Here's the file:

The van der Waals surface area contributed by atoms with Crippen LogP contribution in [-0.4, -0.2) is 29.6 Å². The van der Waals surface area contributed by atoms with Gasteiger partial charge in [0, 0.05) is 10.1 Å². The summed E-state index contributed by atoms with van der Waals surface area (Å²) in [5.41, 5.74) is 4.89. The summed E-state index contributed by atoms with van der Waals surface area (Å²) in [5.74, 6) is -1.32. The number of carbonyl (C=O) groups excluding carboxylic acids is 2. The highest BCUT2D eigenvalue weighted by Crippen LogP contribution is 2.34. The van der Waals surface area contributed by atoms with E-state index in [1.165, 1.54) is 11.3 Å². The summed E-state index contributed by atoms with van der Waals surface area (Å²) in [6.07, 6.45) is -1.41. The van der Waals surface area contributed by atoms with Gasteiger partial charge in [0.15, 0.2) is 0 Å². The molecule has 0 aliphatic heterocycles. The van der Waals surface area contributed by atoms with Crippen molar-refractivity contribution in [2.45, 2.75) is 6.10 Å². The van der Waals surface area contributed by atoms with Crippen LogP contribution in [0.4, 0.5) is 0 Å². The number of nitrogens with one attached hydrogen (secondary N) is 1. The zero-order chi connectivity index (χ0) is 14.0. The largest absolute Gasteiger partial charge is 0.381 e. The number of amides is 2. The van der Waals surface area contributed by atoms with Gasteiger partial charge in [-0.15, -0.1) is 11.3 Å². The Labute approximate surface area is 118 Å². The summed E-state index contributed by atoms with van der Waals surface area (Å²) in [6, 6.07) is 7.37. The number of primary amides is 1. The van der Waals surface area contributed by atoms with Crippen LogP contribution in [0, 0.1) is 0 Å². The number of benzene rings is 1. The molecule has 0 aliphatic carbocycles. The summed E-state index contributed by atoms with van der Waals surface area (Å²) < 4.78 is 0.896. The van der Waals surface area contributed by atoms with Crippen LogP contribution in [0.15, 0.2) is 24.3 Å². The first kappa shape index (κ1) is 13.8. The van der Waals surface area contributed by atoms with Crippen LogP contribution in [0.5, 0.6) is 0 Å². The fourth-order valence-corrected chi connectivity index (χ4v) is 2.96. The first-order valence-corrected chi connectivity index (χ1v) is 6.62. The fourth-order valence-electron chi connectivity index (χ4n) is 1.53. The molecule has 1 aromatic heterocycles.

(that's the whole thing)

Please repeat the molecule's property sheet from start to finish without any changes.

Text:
The van der Waals surface area contributed by atoms with Crippen LogP contribution in [-0.4, -0.2) is 29.6 Å². The van der Waals surface area contributed by atoms with Gasteiger partial charge in [0, 0.05) is 10.1 Å². The summed E-state index contributed by atoms with van der Waals surface area (Å²) in [5.41, 5.74) is 4.89. The summed E-state index contributed by atoms with van der Waals surface area (Å²) in [5.74, 6) is -1.32. The number of carbonyl (C=O) groups excluding carboxylic acids is 2. The highest BCUT2D eigenvalue weighted by Crippen LogP contribution is 2.34. The van der Waals surface area contributed by atoms with E-state index in [1.165, 1.54) is 11.3 Å². The summed E-state index contributed by atoms with van der Waals surface area (Å²) in [6.07, 6.45) is -1.41. The van der Waals surface area contributed by atoms with Gasteiger partial charge in [0.15, 0.2) is 0 Å². The molecule has 0 aliphatic heterocycles. The van der Waals surface area contributed by atoms with Crippen molar-refractivity contribution in [2.45, 2.75) is 6.10 Å². The van der Waals surface area contributed by atoms with Crippen LogP contribution in [0.4, 0.5) is 0 Å². The number of nitrogens with one attached hydrogen (secondary N) is 1. The zero-order chi connectivity index (χ0) is 14.0. The largest absolute Gasteiger partial charge is 0.381 e. The number of amides is 2. The van der Waals surface area contributed by atoms with Gasteiger partial charge in [-0.15, -0.1) is 11.3 Å². The Labute approximate surface area is 118 Å². The summed E-state index contributed by atoms with van der Waals surface area (Å²) in [6, 6.07) is 7.37. The number of primary amides is 1. The van der Waals surface area contributed by atoms with Crippen LogP contribution in [0, 0.1) is 0 Å². The number of benzene rings is 1. The molecule has 0 aliphatic carbocycles. The summed E-state index contributed by atoms with van der Waals surface area (Å²) < 4.78 is 0.896. The van der Waals surface area contributed by atoms with Crippen LogP contribution in [0.15, 0.2) is 24.3 Å². The first kappa shape index (κ1) is 13.8. The van der Waals surface area contributed by atoms with Crippen LogP contribution in [0.5, 0.6) is 0 Å². The fourth-order valence-corrected chi connectivity index (χ4v) is 2.96. The first-order valence-corrected chi connectivity index (χ1v) is 6.62. The fourth-order valence-electron chi connectivity index (χ4n) is 1.53. The molecule has 1 aromatic heterocycles.